When building huts the bush hut is the simplest kind of shelter to build in the woods. It may not look like much when you start it, but it improves from year to year. Look for a bush that has long, pliable branches and thick foliage. Bend the branches down in an arch, and fasten the ends to the ground.
You might use strong rope on leather thongs attached to pegs. While you are doing this try not to crack any twigs or branches. Now weave other leafy branches in between the arch so closely that the wind will be efficiently kept out. This hut has the advantage of actually growing. The network of branches will get thicker and thicker and will soon look so natural that anyone not in on the secret will not guess the existence of the hut.
Unfortunately, the foliage does not completely keep out the rain, and the hut is a useful shelter only in the summer. Nevertheless, it's a fine secret hiding place.
If you don't want to wait years until your hut gets roomy, and if you want a shelter that will protect you from the rain, you can erect a pyramid hut. Find some long, solid branches, and set them up in the form of a pyramid.
Weave smaller branches horizontally around the framework of the poles. Then weave branches with heavy foliage over this. Beech leaves are the best, for the branches from coniferous (cone-bearing) trees such as pine or fir are not able to keep out the rain. Work from the bottom up, and extend every succeeding layer over the one below it.
Only this way can the rain run from the peak down to the ground without leaking in. Be sure the opening of the hut faces away from the storm side. Don't forget to dig a ditch around the hut so that the rain water will run off. You can line the inside with dried moss, and add a couple of thick pieces of log to serve as stools. If you want additional furniture, look around you for ideas. There are many primitive but serviceable things you can build from materials you'll find at your camp site.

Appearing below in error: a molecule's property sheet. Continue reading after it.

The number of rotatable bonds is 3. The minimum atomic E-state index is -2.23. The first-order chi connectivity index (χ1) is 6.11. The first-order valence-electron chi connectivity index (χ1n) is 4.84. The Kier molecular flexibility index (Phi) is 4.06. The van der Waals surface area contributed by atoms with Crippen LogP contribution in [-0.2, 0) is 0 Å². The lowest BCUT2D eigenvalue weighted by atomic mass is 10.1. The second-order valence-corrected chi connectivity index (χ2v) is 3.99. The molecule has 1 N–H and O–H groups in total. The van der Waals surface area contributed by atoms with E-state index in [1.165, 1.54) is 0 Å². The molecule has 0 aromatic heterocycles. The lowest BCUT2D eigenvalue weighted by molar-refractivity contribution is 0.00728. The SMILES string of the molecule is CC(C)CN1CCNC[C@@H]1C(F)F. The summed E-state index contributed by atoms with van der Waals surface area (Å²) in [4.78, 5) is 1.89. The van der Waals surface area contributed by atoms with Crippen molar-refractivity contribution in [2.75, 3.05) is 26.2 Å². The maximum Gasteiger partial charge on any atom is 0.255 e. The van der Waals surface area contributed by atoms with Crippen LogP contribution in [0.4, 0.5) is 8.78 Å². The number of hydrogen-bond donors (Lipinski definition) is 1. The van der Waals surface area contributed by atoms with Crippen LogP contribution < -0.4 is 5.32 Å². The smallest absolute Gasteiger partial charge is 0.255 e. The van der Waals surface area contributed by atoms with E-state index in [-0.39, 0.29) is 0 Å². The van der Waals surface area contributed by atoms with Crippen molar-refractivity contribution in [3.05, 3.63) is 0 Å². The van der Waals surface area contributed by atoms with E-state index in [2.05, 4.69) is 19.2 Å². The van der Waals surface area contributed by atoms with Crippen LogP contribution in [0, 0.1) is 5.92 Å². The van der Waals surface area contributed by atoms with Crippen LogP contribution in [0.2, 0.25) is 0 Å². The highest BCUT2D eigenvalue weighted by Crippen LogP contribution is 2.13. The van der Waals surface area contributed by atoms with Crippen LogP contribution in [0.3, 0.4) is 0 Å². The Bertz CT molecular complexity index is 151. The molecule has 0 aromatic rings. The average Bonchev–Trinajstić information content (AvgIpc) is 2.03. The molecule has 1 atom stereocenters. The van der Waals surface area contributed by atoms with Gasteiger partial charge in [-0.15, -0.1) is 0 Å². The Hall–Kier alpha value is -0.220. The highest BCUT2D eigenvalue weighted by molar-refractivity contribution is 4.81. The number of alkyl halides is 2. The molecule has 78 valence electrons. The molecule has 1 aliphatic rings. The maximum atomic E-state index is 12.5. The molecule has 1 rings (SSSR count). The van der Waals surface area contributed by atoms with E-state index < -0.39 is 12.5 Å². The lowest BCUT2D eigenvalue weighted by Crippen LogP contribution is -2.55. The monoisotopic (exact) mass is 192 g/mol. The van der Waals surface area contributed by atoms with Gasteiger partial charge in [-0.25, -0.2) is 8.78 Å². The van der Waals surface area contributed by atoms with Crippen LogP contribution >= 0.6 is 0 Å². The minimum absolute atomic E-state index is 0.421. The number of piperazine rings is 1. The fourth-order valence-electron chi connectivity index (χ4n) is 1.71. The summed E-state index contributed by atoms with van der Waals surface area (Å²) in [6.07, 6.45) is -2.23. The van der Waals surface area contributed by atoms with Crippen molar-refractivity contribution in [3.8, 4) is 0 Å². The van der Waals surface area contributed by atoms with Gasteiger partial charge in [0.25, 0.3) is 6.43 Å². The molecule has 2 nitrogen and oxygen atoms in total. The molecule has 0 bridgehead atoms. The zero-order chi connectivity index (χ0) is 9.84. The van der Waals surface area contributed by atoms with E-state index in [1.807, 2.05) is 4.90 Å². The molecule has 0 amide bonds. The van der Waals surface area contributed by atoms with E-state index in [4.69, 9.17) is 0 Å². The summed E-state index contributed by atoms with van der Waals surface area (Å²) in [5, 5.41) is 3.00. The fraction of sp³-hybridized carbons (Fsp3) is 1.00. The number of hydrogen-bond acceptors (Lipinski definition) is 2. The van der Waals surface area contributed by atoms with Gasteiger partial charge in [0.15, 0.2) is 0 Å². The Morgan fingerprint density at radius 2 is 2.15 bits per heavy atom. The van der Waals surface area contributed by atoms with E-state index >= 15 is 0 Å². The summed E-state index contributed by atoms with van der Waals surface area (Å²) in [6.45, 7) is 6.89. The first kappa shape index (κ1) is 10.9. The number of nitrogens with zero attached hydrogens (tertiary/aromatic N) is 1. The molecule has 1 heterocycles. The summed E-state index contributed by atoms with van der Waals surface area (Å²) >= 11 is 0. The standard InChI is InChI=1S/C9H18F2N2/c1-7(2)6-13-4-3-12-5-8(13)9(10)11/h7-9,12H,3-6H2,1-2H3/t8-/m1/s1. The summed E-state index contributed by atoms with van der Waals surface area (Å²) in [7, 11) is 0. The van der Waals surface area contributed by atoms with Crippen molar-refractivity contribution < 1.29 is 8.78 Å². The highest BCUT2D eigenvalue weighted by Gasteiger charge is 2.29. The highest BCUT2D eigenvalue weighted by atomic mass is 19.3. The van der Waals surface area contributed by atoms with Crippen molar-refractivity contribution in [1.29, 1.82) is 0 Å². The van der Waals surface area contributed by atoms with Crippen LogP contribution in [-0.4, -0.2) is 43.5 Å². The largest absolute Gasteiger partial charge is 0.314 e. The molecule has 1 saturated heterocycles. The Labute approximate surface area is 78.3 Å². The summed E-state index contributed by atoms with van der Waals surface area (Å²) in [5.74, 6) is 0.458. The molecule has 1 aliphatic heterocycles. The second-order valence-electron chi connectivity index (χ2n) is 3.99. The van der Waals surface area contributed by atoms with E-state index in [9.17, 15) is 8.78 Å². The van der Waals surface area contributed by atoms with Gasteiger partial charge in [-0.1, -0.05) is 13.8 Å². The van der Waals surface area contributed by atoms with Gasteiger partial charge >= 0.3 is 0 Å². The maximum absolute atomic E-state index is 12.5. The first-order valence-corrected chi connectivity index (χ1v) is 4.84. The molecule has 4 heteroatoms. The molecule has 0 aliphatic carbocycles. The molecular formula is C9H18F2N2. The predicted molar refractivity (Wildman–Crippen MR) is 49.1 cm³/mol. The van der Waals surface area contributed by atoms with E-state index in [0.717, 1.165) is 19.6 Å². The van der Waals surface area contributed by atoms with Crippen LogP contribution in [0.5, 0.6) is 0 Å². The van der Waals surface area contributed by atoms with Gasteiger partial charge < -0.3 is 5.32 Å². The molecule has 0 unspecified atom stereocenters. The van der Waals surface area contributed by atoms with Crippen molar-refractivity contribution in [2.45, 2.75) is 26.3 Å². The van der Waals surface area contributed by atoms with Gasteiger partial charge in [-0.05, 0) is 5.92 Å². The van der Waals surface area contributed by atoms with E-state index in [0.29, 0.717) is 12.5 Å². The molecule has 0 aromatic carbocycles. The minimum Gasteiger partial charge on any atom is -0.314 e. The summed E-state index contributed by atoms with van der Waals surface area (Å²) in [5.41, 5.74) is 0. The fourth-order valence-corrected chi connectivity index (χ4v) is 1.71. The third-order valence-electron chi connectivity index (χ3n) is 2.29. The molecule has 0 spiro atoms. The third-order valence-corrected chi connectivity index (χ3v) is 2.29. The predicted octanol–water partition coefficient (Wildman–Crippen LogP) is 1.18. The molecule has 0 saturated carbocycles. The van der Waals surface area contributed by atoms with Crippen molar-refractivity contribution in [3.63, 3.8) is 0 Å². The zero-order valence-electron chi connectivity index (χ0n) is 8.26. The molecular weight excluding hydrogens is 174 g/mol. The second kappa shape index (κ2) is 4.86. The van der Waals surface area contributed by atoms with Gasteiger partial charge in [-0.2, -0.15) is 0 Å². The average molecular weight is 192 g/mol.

Setting up a hut is often time-consuming because you have to search for the suitable poles and weaving materials for the rough framework. Therefore, experienced hut builders always carry a net of tarred or waxed cord with them. You can easily weave a net for yourself. The meshes have to be about 8 inches apart, and the whole net should be about 6 feet by 12 feet. With a net like this, you can build a gabled hut very quickly.
Weave leafy branches between the meshes, or use grass, hay, straw, ferns, or large leaves if you are camping in a field -- and, again, work from the bottom up and extend each layer over the previous one. This forms what we call a gabled hut.
You can make both the pyramid hut and the gabled hut out of reeds. Reeds have the advantage of being rainproof and very warm as well. To be sure, you do need a great many reeds to make a good covering. The method you use depends on whether summer (green) or winter (dried) reeds are available.
If you have pliable summer reeds, take a handful with the cut edges toward the top and the tips pointing down, and bind them, once again starting at the bottom, over the first horizontal support, under the second, over the third, and so forth. Since the fresh reeds shrivel quickly and leave gaps, dry winter reeds are much better.
Gather bundles of reeds by the armful, tie bunches together at the end, and then fasten them on the framework of the hut like roof shingles, pushed close to each other and overlapping. Huts covered with dead leaves or reeds dry out quickly in the sun and become parched. Therefore, it is dangerous to have a fire in the hut or even to light a fire nearby.
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